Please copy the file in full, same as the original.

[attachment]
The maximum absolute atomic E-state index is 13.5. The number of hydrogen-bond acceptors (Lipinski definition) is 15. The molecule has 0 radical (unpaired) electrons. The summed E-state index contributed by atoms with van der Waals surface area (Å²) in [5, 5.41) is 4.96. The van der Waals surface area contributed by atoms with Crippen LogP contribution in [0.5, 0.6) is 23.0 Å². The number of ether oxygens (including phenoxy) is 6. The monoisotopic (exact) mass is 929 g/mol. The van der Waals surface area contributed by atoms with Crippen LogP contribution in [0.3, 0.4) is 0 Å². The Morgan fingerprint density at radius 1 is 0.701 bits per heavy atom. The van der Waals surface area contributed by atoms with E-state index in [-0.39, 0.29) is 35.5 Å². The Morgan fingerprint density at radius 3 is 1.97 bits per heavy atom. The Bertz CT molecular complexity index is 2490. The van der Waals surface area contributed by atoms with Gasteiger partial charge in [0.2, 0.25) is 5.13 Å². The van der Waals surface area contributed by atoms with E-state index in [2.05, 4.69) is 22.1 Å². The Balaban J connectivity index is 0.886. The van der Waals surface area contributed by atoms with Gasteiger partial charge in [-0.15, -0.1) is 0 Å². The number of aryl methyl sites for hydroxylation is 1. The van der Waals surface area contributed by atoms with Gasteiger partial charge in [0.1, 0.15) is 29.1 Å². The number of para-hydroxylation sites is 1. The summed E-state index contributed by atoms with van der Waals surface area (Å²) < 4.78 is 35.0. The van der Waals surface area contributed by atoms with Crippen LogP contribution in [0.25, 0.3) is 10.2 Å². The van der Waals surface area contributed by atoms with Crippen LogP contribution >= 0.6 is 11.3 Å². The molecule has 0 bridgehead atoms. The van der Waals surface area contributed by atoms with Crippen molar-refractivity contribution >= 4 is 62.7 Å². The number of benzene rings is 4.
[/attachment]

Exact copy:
The maximum absolute atomic E-state index is 13.5. The number of hydrogen-bond acceptors (Lipinski definition) is 15. The molecule has 0 radical (unpaired) electrons. The summed E-state index contributed by atoms with van der Waals surface area (Å²) in [5, 5.41) is 4.96. The van der Waals surface area contributed by atoms with Crippen LogP contribution in [0.5, 0.6) is 23.0 Å². The number of ether oxygens (including phenoxy) is 6. The monoisotopic (exact) mass is 929 g/mol. The van der Waals surface area contributed by atoms with Crippen LogP contribution in [0.3, 0.4) is 0 Å². The Morgan fingerprint density at radius 1 is 0.701 bits per heavy atom. The van der Waals surface area contributed by atoms with E-state index in [-0.39, 0.29) is 35.5 Å². The Morgan fingerprint density at radius 3 is 1.97 bits per heavy atom. The Bertz CT molecular complexity index is 2490. The van der Waals surface area contributed by atoms with Gasteiger partial charge in [0.2, 0.25) is 5.13 Å². The van der Waals surface area contributed by atoms with E-state index in [2.05, 4.69) is 22.1 Å². The Balaban J connectivity index is 0.886. The van der Waals surface area contributed by atoms with Gasteiger partial charge in [-0.15, -0.1) is 0 Å². The number of aryl methyl sites for hydroxylation is 1. The van der Waals surface area contributed by atoms with Gasteiger partial charge in [0.1, 0.15) is 29.1 Å². The number of para-hydroxylation sites is 1. The summed E-state index contributed by atoms with van der Waals surface area (Å²) < 4.78 is 35.0. The van der Waals surface area contributed by atoms with Crippen LogP contribution in [0.25, 0.3) is 10.2 Å². The van der Waals surface area contributed by atoms with Crippen LogP contribution >= 0.6 is 11.3 Å². The molecule has 0 bridgehead atoms. The van der Waals surface area contributed by atoms with Crippen molar-refractivity contribution >= 4 is 62.7 Å². The number of benzene rings is 4.